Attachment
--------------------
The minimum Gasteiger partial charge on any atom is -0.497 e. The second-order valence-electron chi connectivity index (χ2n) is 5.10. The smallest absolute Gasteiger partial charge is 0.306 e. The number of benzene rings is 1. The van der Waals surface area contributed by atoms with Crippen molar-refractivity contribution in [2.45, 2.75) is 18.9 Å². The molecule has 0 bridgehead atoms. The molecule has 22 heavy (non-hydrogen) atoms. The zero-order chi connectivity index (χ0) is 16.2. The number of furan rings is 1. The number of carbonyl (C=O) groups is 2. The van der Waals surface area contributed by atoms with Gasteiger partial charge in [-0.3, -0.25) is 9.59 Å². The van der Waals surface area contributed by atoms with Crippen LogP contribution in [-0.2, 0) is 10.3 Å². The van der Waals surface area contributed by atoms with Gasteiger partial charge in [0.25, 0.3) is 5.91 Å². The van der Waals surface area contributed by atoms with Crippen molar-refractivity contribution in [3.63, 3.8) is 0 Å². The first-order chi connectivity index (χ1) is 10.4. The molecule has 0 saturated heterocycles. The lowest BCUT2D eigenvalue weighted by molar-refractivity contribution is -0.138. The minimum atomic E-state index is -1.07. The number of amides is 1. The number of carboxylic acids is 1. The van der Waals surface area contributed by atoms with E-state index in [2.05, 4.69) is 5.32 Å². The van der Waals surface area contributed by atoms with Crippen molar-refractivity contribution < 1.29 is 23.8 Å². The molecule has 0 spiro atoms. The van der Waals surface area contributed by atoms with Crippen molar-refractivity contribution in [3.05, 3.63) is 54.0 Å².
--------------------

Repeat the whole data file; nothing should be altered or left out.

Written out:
The minimum Gasteiger partial charge on any atom is -0.497 e. The second-order valence-electron chi connectivity index (χ2n) is 5.10. The smallest absolute Gasteiger partial charge is 0.306 e. The number of benzene rings is 1. The van der Waals surface area contributed by atoms with Crippen molar-refractivity contribution in [2.45, 2.75) is 18.9 Å². The molecule has 0 bridgehead atoms. The molecule has 22 heavy (non-hydrogen) atoms. The zero-order chi connectivity index (χ0) is 16.2. The number of furan rings is 1. The number of carbonyl (C=O) groups is 2. The van der Waals surface area contributed by atoms with Gasteiger partial charge in [-0.3, -0.25) is 9.59 Å². The van der Waals surface area contributed by atoms with Crippen LogP contribution in [-0.2, 0) is 10.3 Å². The van der Waals surface area contributed by atoms with Gasteiger partial charge in [0.25, 0.3) is 5.91 Å². The van der Waals surface area contributed by atoms with Crippen molar-refractivity contribution in [3.63, 3.8) is 0 Å². The first-order chi connectivity index (χ1) is 10.4. The molecule has 0 saturated heterocycles. The lowest BCUT2D eigenvalue weighted by molar-refractivity contribution is -0.138. The minimum atomic E-state index is -1.07. The number of amides is 1. The number of carboxylic acids is 1. The van der Waals surface area contributed by atoms with E-state index in [2.05, 4.69) is 5.32 Å². The van der Waals surface area contributed by atoms with Crippen molar-refractivity contribution < 1.29 is 23.8 Å². The molecule has 0 spiro atoms. The van der Waals surface area contributed by atoms with Crippen molar-refractivity contribution in [3.05, 3.63) is 54.0 Å².